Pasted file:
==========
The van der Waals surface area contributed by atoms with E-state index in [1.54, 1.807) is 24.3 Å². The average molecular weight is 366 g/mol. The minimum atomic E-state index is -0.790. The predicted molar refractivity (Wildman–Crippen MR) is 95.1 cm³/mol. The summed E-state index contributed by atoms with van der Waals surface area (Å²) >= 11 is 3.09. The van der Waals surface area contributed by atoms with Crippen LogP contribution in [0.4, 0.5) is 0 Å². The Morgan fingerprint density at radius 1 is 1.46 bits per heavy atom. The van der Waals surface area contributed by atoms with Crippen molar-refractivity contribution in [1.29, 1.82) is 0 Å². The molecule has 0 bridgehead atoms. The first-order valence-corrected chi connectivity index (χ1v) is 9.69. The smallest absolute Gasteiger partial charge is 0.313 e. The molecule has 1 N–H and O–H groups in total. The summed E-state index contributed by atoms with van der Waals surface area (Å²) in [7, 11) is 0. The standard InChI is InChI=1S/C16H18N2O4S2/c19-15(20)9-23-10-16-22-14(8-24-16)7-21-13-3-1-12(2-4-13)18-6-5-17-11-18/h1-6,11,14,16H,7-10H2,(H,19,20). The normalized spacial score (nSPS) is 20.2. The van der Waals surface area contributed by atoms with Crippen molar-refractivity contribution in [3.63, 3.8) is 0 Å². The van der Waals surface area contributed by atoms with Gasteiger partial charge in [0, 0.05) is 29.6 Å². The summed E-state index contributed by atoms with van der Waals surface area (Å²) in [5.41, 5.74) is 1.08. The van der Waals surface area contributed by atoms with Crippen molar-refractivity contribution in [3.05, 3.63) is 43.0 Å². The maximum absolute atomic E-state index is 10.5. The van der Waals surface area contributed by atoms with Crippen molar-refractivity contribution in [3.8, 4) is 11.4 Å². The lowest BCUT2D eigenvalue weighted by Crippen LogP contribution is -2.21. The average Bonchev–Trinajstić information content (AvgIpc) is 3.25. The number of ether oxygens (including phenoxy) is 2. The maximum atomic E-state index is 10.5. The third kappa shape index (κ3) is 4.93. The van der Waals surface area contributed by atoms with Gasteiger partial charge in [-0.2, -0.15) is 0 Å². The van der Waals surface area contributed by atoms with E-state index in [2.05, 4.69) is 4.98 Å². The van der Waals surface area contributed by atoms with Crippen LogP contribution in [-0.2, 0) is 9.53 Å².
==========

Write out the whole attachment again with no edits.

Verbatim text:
The van der Waals surface area contributed by atoms with E-state index in [1.54, 1.807) is 24.3 Å². The average molecular weight is 366 g/mol. The minimum atomic E-state index is -0.790. The predicted molar refractivity (Wildman–Crippen MR) is 95.1 cm³/mol. The summed E-state index contributed by atoms with van der Waals surface area (Å²) >= 11 is 3.09. The van der Waals surface area contributed by atoms with Crippen LogP contribution in [0.4, 0.5) is 0 Å². The Morgan fingerprint density at radius 1 is 1.46 bits per heavy atom. The van der Waals surface area contributed by atoms with Crippen molar-refractivity contribution in [1.29, 1.82) is 0 Å². The molecule has 0 bridgehead atoms. The first-order valence-corrected chi connectivity index (χ1v) is 9.69. The smallest absolute Gasteiger partial charge is 0.313 e. The molecule has 1 N–H and O–H groups in total. The summed E-state index contributed by atoms with van der Waals surface area (Å²) in [7, 11) is 0. The standard InChI is InChI=1S/C16H18N2O4S2/c19-15(20)9-23-10-16-22-14(8-24-16)7-21-13-3-1-12(2-4-13)18-6-5-17-11-18/h1-6,11,14,16H,7-10H2,(H,19,20). The normalized spacial score (nSPS) is 20.2. The van der Waals surface area contributed by atoms with Crippen molar-refractivity contribution in [3.63, 3.8) is 0 Å². The van der Waals surface area contributed by atoms with Gasteiger partial charge in [0, 0.05) is 29.6 Å². The summed E-state index contributed by atoms with van der Waals surface area (Å²) in [5.41, 5.74) is 1.08. The van der Waals surface area contributed by atoms with Crippen molar-refractivity contribution in [3.05, 3.63) is 43.0 Å². The maximum absolute atomic E-state index is 10.5. The van der Waals surface area contributed by atoms with Crippen molar-refractivity contribution in [3.8, 4) is 11.4 Å². The lowest BCUT2D eigenvalue weighted by Crippen LogP contribution is -2.21. The average Bonchev–Trinajstić information content (AvgIpc) is 3.25. The number of ether oxygens (including phenoxy) is 2. The maximum atomic E-state index is 10.5. The third kappa shape index (κ3) is 4.93. The van der Waals surface area contributed by atoms with Gasteiger partial charge in [-0.2, -0.15) is 0 Å². The van der Waals surface area contributed by atoms with E-state index in [2.05, 4.69) is 4.98 Å². The van der Waals surface area contributed by atoms with Crippen LogP contribution in [-0.2, 0) is 9.53 Å².